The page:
HORIZONS Regional Council has been asked to consult Whanganui people on whether to raise the height of the Anzac Pde stopbanks.

The request was part of Whanganui District Council's submission to Horizons' annual plan which mayor Annette Main presented on Wednesday.

"We didn't ask Horizons to increase stopbanks - we asked them to undertake the community engagement needed before a decision is made on whether to increase stopbank heights," Ms Main said.

"This would enable any decision to be included in the next annual plan."


In the wake of the June floods, the council also asked Horizons to this year undertake and fund the clearing of Matarawa Stream as it runs through Whanganui East. The clearing would be in advance of the process needed to add that area to an existing river scheme.

On the question of how much involvement Horizons should have with economic development, Whanganui council asked it to continue its role of co-ordinating Accelerate25, the action plan arising out of Government's Manawatu-Wanganui Regional Growth Study. It wanted funding for this to come from Horizons' Centreport dividend, rather than rates.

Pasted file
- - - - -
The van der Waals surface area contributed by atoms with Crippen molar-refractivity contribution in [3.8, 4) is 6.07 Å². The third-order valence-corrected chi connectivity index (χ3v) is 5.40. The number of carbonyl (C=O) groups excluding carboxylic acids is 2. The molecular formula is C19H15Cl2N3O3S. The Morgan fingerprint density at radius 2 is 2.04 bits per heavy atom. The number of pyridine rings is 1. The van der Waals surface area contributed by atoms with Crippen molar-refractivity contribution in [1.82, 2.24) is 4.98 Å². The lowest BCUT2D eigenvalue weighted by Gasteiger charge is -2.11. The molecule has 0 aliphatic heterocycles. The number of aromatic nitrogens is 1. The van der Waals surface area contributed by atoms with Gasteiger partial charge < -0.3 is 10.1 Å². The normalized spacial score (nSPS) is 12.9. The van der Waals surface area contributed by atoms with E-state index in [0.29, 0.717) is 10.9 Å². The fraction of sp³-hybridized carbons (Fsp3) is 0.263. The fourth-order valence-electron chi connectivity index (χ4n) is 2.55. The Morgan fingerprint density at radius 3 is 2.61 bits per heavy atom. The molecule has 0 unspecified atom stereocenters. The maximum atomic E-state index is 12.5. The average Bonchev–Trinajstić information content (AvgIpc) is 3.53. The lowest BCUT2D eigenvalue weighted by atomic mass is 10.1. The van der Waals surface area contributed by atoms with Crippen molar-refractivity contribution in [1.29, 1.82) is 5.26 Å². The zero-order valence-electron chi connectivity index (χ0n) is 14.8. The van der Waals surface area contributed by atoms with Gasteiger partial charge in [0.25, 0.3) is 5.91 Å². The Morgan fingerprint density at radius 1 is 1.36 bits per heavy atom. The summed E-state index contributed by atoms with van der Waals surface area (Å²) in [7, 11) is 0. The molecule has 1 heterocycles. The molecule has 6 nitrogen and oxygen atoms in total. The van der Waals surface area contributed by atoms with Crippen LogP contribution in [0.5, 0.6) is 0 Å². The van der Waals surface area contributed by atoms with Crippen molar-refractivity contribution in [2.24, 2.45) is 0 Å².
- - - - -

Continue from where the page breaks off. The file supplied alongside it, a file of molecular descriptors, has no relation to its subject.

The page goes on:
Whanganui resident Nicola Patrick was also heard in a submission to the regional council's annual plan. Her response to Horizons' involvement in Accelerate25 was ... "yes, but ... ".

She's worried it will conflict with Horizons primary role - the sustainable management of natural resources.

Leading economic development could stop the council enforcing its own rules, Ms Patrick said, adding it was not clear how that conflict would be managed.

"It could indicate a desire to create jobs above environmental bottom lines."

For example, she said, the growth study talked of irrigation and increased dairying in Canterbury as a positive, without mentioning the resulting drop in water quality. It said long-term prospects for dairy farming were good - which she said was debatable given present low prices.

The study described Horizons' One Plan as initially being "an obstacle to intensification", but now - due to Horizons' "pragmatic approach" to its implementation - it was an "enabler".

Many consents were now being approved despite being outside One Plan limits, she said.

"It creates an unfair playing field for those farmers who have worked hard to adapt to the new limits." She noticed a recommendation in the study to change the One Plan to allow more nutrient leaching from coastal sand country.

Other aspects of the regional growth study which worried her were a suggestion mountain biking might be allowed within Tongariro National Park; the fact that arts was not mentioned as a tourist drawcard for Whanganui; and the dismissal of free range poultry and organic farming methods as fringe or "uncompetitive".